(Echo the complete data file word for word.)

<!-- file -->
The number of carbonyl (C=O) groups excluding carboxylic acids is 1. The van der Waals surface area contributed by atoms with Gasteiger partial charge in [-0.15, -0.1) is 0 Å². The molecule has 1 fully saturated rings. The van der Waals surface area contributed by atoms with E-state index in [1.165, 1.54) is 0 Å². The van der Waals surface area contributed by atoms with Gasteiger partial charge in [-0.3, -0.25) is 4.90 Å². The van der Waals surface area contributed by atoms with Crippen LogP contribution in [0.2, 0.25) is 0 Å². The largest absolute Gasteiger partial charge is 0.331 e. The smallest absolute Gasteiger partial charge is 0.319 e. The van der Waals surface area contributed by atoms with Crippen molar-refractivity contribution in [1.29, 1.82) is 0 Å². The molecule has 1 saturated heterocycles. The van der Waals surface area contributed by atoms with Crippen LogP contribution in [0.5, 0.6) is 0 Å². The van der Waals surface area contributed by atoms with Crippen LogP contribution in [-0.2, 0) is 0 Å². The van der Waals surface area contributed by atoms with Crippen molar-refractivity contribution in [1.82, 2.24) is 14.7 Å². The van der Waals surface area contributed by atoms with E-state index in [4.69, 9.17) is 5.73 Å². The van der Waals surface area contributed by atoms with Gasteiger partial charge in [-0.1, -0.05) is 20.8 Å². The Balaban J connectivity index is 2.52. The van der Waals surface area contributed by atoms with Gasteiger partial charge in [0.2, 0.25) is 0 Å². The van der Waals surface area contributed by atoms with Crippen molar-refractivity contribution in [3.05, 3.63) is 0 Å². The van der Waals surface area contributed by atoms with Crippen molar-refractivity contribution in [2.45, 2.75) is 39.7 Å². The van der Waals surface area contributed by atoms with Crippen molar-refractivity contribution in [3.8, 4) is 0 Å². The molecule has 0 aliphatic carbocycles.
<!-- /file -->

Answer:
The number of carbonyl (C=O) groups excluding carboxylic acids is 1. The van der Waals surface area contributed by atoms with Gasteiger partial charge in [-0.15, -0.1) is 0 Å². The molecule has 1 fully saturated rings. The van der Waals surface area contributed by atoms with E-state index in [1.165, 1.54) is 0 Å². The van der Waals surface area contributed by atoms with Gasteiger partial charge in [-0.3, -0.25) is 4.90 Å². The van der Waals surface area contributed by atoms with Crippen LogP contribution in [0.2, 0.25) is 0 Å². The largest absolute Gasteiger partial charge is 0.331 e. The smallest absolute Gasteiger partial charge is 0.319 e. The van der Waals surface area contributed by atoms with Crippen molar-refractivity contribution in [1.29, 1.82) is 0 Å². The molecule has 1 saturated heterocycles. The van der Waals surface area contributed by atoms with Crippen LogP contribution in [0.5, 0.6) is 0 Å². The van der Waals surface area contributed by atoms with Crippen LogP contribution in [-0.2, 0) is 0 Å². The van der Waals surface area contributed by atoms with Crippen molar-refractivity contribution in [1.82, 2.24) is 14.7 Å². The van der Waals surface area contributed by atoms with E-state index in [4.69, 9.17) is 5.73 Å². The van der Waals surface area contributed by atoms with Gasteiger partial charge in [-0.1, -0.05) is 20.8 Å². The Balaban J connectivity index is 2.52. The van der Waals surface area contributed by atoms with Gasteiger partial charge in [0.2, 0.25) is 0 Å². The van der Waals surface area contributed by atoms with Crippen molar-refractivity contribution in [3.05, 3.63) is 0 Å². The van der Waals surface area contributed by atoms with Crippen molar-refractivity contribution in [2.45, 2.75) is 39.7 Å². The van der Waals surface area contributed by atoms with Crippen molar-refractivity contribution in [3.8, 4) is 0 Å². The molecule has 0 aliphatic carbocycles.